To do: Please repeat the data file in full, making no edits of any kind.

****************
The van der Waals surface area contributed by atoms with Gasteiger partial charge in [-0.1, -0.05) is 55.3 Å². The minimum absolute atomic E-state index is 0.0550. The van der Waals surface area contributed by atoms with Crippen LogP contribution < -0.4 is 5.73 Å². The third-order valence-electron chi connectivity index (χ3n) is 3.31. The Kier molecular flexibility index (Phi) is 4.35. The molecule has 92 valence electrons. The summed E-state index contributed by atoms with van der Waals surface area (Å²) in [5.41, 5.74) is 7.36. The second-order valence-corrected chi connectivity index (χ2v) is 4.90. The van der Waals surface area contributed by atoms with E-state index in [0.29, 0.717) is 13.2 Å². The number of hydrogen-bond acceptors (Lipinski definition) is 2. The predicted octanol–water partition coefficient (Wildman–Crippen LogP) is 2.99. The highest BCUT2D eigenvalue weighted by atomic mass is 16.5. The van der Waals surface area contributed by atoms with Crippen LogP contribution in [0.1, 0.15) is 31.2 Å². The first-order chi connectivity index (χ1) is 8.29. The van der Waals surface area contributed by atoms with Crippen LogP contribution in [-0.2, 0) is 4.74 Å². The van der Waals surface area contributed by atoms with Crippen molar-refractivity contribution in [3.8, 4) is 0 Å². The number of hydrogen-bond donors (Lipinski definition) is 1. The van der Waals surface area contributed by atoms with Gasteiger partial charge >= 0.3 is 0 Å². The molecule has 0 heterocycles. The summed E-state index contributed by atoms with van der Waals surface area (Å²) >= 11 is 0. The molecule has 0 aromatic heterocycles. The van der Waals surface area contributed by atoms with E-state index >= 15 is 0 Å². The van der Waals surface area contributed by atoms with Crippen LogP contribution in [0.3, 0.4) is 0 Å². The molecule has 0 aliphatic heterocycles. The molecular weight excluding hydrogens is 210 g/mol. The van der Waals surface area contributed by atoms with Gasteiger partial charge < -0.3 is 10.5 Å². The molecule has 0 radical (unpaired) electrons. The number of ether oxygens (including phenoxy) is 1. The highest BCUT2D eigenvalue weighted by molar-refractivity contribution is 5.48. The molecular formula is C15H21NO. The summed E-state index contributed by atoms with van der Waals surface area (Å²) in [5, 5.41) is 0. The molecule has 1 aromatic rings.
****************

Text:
The van der Waals surface area contributed by atoms with Gasteiger partial charge in [-0.1, -0.05) is 55.3 Å². The minimum absolute atomic E-state index is 0.0550. The van der Waals surface area contributed by atoms with Crippen LogP contribution < -0.4 is 5.73 Å². The third-order valence-electron chi connectivity index (χ3n) is 3.31. The Kier molecular flexibility index (Phi) is 4.35. The molecule has 92 valence electrons. The summed E-state index contributed by atoms with van der Waals surface area (Å²) in [5.41, 5.74) is 7.36. The second-order valence-corrected chi connectivity index (χ2v) is 4.90. The van der Waals surface area contributed by atoms with E-state index in [0.29, 0.717) is 13.2 Å². The number of hydrogen-bond acceptors (Lipinski definition) is 2. The predicted octanol–water partition coefficient (Wildman–Crippen LogP) is 2.99. The highest BCUT2D eigenvalue weighted by atomic mass is 16.5. The van der Waals surface area contributed by atoms with Crippen LogP contribution in [0.1, 0.15) is 31.2 Å². The first-order chi connectivity index (χ1) is 8.29. The van der Waals surface area contributed by atoms with Crippen LogP contribution in [-0.2, 0) is 4.74 Å². The van der Waals surface area contributed by atoms with Crippen molar-refractivity contribution in [3.8, 4) is 0 Å². The number of hydrogen-bond donors (Lipinski definition) is 1. The van der Waals surface area contributed by atoms with Gasteiger partial charge >= 0.3 is 0 Å². The molecule has 0 heterocycles. The summed E-state index contributed by atoms with van der Waals surface area (Å²) >= 11 is 0. The molecule has 0 aromatic heterocycles. The van der Waals surface area contributed by atoms with E-state index >= 15 is 0 Å². The van der Waals surface area contributed by atoms with Crippen LogP contribution in [0.3, 0.4) is 0 Å². The molecule has 0 aliphatic heterocycles. The molecular weight excluding hydrogens is 210 g/mol. The van der Waals surface area contributed by atoms with Gasteiger partial charge < -0.3 is 10.5 Å². The molecule has 0 radical (unpaired) electrons. The number of ether oxygens (including phenoxy) is 1. The highest BCUT2D eigenvalue weighted by molar-refractivity contribution is 5.48. The molecular formula is C15H21NO. The summed E-state index contributed by atoms with van der Waals surface area (Å²) in [5, 5.41) is 0. The molecule has 1 aromatic rings.